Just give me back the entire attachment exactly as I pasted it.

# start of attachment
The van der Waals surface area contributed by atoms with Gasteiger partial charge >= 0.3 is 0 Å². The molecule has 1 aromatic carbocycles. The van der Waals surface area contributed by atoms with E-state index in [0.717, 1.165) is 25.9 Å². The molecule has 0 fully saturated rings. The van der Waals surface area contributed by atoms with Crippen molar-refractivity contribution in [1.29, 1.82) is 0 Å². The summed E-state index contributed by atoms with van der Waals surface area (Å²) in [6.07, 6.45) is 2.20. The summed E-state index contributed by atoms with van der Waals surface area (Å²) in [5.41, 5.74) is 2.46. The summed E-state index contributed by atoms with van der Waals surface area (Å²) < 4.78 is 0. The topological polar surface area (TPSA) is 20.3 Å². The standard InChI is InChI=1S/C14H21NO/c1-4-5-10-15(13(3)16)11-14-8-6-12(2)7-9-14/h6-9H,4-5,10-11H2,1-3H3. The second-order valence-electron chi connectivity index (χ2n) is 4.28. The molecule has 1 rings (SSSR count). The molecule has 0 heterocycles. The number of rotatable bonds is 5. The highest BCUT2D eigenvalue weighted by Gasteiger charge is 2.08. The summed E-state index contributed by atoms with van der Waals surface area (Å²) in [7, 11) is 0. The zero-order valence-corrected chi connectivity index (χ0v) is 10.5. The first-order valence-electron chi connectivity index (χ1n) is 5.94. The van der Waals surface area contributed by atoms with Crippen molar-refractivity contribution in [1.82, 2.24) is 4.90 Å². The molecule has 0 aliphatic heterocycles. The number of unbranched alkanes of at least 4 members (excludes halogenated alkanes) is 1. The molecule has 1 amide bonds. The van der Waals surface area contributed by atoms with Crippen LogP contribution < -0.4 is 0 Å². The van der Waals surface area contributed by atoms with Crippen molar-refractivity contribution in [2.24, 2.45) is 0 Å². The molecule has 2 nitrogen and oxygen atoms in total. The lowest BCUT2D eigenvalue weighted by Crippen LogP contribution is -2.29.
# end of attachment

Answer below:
The van der Waals surface area contributed by atoms with Gasteiger partial charge >= 0.3 is 0 Å². The molecule has 1 aromatic carbocycles. The van der Waals surface area contributed by atoms with E-state index in [0.717, 1.165) is 25.9 Å². The molecule has 0 fully saturated rings. The van der Waals surface area contributed by atoms with Crippen molar-refractivity contribution in [1.29, 1.82) is 0 Å². The summed E-state index contributed by atoms with van der Waals surface area (Å²) in [6.07, 6.45) is 2.20. The summed E-state index contributed by atoms with van der Waals surface area (Å²) in [5.41, 5.74) is 2.46. The summed E-state index contributed by atoms with van der Waals surface area (Å²) < 4.78 is 0. The topological polar surface area (TPSA) is 20.3 Å². The standard InChI is InChI=1S/C14H21NO/c1-4-5-10-15(13(3)16)11-14-8-6-12(2)7-9-14/h6-9H,4-5,10-11H2,1-3H3. The second-order valence-electron chi connectivity index (χ2n) is 4.28. The molecule has 1 rings (SSSR count). The molecule has 0 heterocycles. The number of rotatable bonds is 5. The highest BCUT2D eigenvalue weighted by Gasteiger charge is 2.08. The summed E-state index contributed by atoms with van der Waals surface area (Å²) in [7, 11) is 0. The zero-order valence-corrected chi connectivity index (χ0v) is 10.5. The first-order valence-electron chi connectivity index (χ1n) is 5.94. The van der Waals surface area contributed by atoms with Crippen molar-refractivity contribution in [1.82, 2.24) is 4.90 Å². The molecule has 0 aliphatic heterocycles. The number of unbranched alkanes of at least 4 members (excludes halogenated alkanes) is 1. The molecule has 1 amide bonds. The van der Waals surface area contributed by atoms with Crippen LogP contribution < -0.4 is 0 Å². The van der Waals surface area contributed by atoms with Crippen molar-refractivity contribution in [2.24, 2.45) is 0 Å². The molecule has 2 nitrogen and oxygen atoms in total. The lowest BCUT2D eigenvalue weighted by Crippen LogP contribution is -2.29.